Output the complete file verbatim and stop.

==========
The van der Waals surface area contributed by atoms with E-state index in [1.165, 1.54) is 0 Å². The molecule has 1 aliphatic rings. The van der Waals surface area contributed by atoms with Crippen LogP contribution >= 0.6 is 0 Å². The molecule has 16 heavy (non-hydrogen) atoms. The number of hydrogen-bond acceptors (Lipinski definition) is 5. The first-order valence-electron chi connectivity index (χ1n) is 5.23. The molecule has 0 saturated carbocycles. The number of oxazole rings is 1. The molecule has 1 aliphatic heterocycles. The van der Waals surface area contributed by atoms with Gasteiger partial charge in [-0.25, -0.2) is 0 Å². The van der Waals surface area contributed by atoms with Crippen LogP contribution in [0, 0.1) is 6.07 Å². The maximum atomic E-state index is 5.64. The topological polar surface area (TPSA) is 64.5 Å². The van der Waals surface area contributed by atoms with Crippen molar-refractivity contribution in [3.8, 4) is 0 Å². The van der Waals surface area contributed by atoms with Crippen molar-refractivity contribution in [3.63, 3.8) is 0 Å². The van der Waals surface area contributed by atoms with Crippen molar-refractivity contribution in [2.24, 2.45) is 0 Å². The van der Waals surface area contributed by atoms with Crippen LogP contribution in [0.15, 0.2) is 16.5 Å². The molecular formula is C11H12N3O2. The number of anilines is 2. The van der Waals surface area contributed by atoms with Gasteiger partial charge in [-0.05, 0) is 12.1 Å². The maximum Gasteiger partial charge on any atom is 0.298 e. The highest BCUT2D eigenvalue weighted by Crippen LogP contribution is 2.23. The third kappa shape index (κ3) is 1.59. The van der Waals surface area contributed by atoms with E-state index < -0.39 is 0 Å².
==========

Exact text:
The van der Waals surface area contributed by atoms with E-state index in [1.165, 1.54) is 0 Å². The molecule has 1 aliphatic rings. The van der Waals surface area contributed by atoms with Crippen LogP contribution >= 0.6 is 0 Å². The molecule has 16 heavy (non-hydrogen) atoms. The number of hydrogen-bond acceptors (Lipinski definition) is 5. The first-order valence-electron chi connectivity index (χ1n) is 5.23. The molecule has 0 saturated carbocycles. The number of oxazole rings is 1. The molecule has 1 aliphatic heterocycles. The van der Waals surface area contributed by atoms with Gasteiger partial charge in [-0.25, -0.2) is 0 Å². The van der Waals surface area contributed by atoms with Crippen LogP contribution in [0, 0.1) is 6.07 Å². The maximum atomic E-state index is 5.64. The topological polar surface area (TPSA) is 64.5 Å². The van der Waals surface area contributed by atoms with Crippen molar-refractivity contribution in [3.8, 4) is 0 Å². The van der Waals surface area contributed by atoms with Crippen molar-refractivity contribution in [3.63, 3.8) is 0 Å². The van der Waals surface area contributed by atoms with Crippen molar-refractivity contribution in [2.24, 2.45) is 0 Å². The van der Waals surface area contributed by atoms with Crippen LogP contribution in [0.15, 0.2) is 16.5 Å². The molecular formula is C11H12N3O2. The number of anilines is 2. The van der Waals surface area contributed by atoms with Gasteiger partial charge in [-0.05, 0) is 12.1 Å². The maximum Gasteiger partial charge on any atom is 0.298 e. The highest BCUT2D eigenvalue weighted by Crippen LogP contribution is 2.23. The third kappa shape index (κ3) is 1.59. The van der Waals surface area contributed by atoms with E-state index < -0.39 is 0 Å².